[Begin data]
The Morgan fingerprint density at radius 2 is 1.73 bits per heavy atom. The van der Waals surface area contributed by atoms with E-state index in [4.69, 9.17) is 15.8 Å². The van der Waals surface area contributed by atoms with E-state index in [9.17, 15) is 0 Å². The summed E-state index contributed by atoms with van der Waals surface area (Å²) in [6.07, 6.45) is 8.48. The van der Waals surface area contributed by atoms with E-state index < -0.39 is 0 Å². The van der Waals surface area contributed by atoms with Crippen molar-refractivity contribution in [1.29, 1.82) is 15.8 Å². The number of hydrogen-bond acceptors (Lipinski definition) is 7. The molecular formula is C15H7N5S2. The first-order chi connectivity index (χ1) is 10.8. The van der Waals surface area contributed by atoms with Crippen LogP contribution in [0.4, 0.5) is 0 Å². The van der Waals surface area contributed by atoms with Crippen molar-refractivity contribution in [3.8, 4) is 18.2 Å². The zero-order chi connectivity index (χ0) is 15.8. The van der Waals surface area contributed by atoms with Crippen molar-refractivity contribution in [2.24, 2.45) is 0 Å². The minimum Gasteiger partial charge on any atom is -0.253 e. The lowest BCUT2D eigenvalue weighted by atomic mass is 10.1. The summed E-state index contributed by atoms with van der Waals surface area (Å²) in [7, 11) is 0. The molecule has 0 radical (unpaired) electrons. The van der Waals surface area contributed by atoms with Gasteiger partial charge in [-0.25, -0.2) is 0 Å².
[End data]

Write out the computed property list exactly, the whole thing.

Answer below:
The Morgan fingerprint density at radius 2 is 1.73 bits per heavy atom. The van der Waals surface area contributed by atoms with E-state index in [4.69, 9.17) is 15.8 Å². The van der Waals surface area contributed by atoms with E-state index in [9.17, 15) is 0 Å². The summed E-state index contributed by atoms with van der Waals surface area (Å²) in [6.07, 6.45) is 8.48. The van der Waals surface area contributed by atoms with E-state index < -0.39 is 0 Å². The van der Waals surface area contributed by atoms with Crippen molar-refractivity contribution in [1.29, 1.82) is 15.8 Å². The number of hydrogen-bond acceptors (Lipinski definition) is 7. The molecular formula is C15H7N5S2. The first-order chi connectivity index (χ1) is 10.8. The van der Waals surface area contributed by atoms with Crippen LogP contribution in [0.4, 0.5) is 0 Å². The van der Waals surface area contributed by atoms with Crippen molar-refractivity contribution in [3.8, 4) is 18.2 Å². The zero-order chi connectivity index (χ0) is 15.8. The van der Waals surface area contributed by atoms with Crippen molar-refractivity contribution in [2.24, 2.45) is 0 Å². The minimum Gasteiger partial charge on any atom is -0.253 e. The lowest BCUT2D eigenvalue weighted by atomic mass is 10.1. The summed E-state index contributed by atoms with van der Waals surface area (Å²) in [7, 11) is 0. The molecule has 0 radical (unpaired) electrons. The van der Waals surface area contributed by atoms with Gasteiger partial charge in [-0.25, -0.2) is 0 Å².